This 1985 television movie was considered a landmark at the time of its release and rightly so. Broadcast on NBC in 1985, "An Early Frost" was the first major film to dramatize the AIDS crisis in America, winning numerous awards and garnering an audience of over 34 million viewers.

Telling the story of a young attorney who decides to inform his parents that he is both HIV-positive and gay, "An Early Frost" was credited with pushing AIDS into the public consciousness at a time when stigma and prejudice ran high (so much so that the network lost $500,000 in revenue when sponsors yanked their advertisements).

While the film has historical limitations in its portrayal of gay men and relationships, "An Early Frost" still remains genuinely thoughtful and thought-provoking.


'Dallas Buyers Club' (2013)

dallas buyers club movie still
Dallas Buyers Club (Focus Films)

When marketing the 2013 film, "Dallas Buyers Club," the studio adamantly maintained that the film was not about AIDS or the AIDS crisis. And, in many ways, they're correct.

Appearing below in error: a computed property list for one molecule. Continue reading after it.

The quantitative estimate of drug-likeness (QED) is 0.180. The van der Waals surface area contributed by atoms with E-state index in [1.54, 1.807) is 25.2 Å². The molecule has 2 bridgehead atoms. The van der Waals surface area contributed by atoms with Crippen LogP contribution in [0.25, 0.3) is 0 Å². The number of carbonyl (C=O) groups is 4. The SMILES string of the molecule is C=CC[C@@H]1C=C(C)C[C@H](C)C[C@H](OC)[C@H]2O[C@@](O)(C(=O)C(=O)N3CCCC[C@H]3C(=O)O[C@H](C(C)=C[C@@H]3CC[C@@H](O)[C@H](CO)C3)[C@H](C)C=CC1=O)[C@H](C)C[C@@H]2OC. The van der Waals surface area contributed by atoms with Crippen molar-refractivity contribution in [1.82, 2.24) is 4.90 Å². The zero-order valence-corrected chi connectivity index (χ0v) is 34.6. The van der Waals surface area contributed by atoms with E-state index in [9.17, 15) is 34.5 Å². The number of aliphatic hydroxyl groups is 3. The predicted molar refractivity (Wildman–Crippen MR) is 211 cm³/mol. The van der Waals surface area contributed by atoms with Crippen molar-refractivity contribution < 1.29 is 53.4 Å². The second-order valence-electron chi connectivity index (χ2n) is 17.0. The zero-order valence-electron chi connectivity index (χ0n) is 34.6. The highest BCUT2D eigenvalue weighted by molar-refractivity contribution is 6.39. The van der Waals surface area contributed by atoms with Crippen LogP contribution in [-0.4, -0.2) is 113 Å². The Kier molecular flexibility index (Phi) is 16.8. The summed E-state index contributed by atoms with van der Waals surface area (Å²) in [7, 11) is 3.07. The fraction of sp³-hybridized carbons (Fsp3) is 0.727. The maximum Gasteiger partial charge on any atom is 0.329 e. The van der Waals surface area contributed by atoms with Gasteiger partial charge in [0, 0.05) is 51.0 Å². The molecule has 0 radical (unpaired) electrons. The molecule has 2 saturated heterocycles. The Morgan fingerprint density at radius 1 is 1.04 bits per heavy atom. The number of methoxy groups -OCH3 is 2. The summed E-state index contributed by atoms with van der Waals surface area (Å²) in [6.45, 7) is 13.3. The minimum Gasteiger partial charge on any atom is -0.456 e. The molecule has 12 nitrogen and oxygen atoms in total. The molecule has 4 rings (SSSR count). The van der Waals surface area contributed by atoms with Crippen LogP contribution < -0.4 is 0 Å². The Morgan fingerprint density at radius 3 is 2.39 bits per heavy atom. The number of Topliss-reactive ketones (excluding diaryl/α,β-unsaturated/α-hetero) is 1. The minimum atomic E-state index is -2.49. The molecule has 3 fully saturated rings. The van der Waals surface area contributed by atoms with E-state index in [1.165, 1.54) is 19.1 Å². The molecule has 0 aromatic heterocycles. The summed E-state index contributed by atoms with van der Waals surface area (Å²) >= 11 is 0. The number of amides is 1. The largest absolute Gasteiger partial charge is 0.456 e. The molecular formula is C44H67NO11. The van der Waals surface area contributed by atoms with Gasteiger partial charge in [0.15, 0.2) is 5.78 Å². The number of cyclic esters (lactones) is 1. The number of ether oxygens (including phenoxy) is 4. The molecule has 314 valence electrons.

"Dallas Buyers Club" depicted the exploits of Ron Woodruff, an HIV-positive cowboy who started trading in non-FDA-approved AIDS remedies and suggested that Woodruff's contribution was seminal to eventual changes in the FDA's painfully slow drug approval policies.

The fact is that there were hundreds of buyer's clubs throughout the United States and changes to the FDA policy occurred years later, largely due to the public outcry and the work of activist groups like ACT UP.

The official change only came into being in 1992 with the enactment of the Accelerated Approval Program (which helped enable the fast-tracking of vaccines during the COVID-19 pandemic).

Despite the Hollywoodization of Woodruff's story, the hell-raising star turn by Matthew McConaughey in the lead role makes it a journey worth taking.


'Longtime Companion' (1989)

Longtime Companion (MGM Home Entertainment)

Although a number of theatrical films preceded it (among them, the impressive "Parting Glances" in 1986), 1989's "Longtime Companion" is credited with being the first wide-release film to chronicle the AIDS crisis in America.

Spanning the years 1981 to 1989, the film benefited from strong cast performances, a sensitive script by Craig Lucas, and astute direction by Norman René.

While the episodic nature of the storyline makes the film feel more like a time capsule, the scene where David (played by Bruce Davidson) tells his dying lover that "it's alright to go" remains a quietly devastating reminder of what thousands of other Davids had to go through.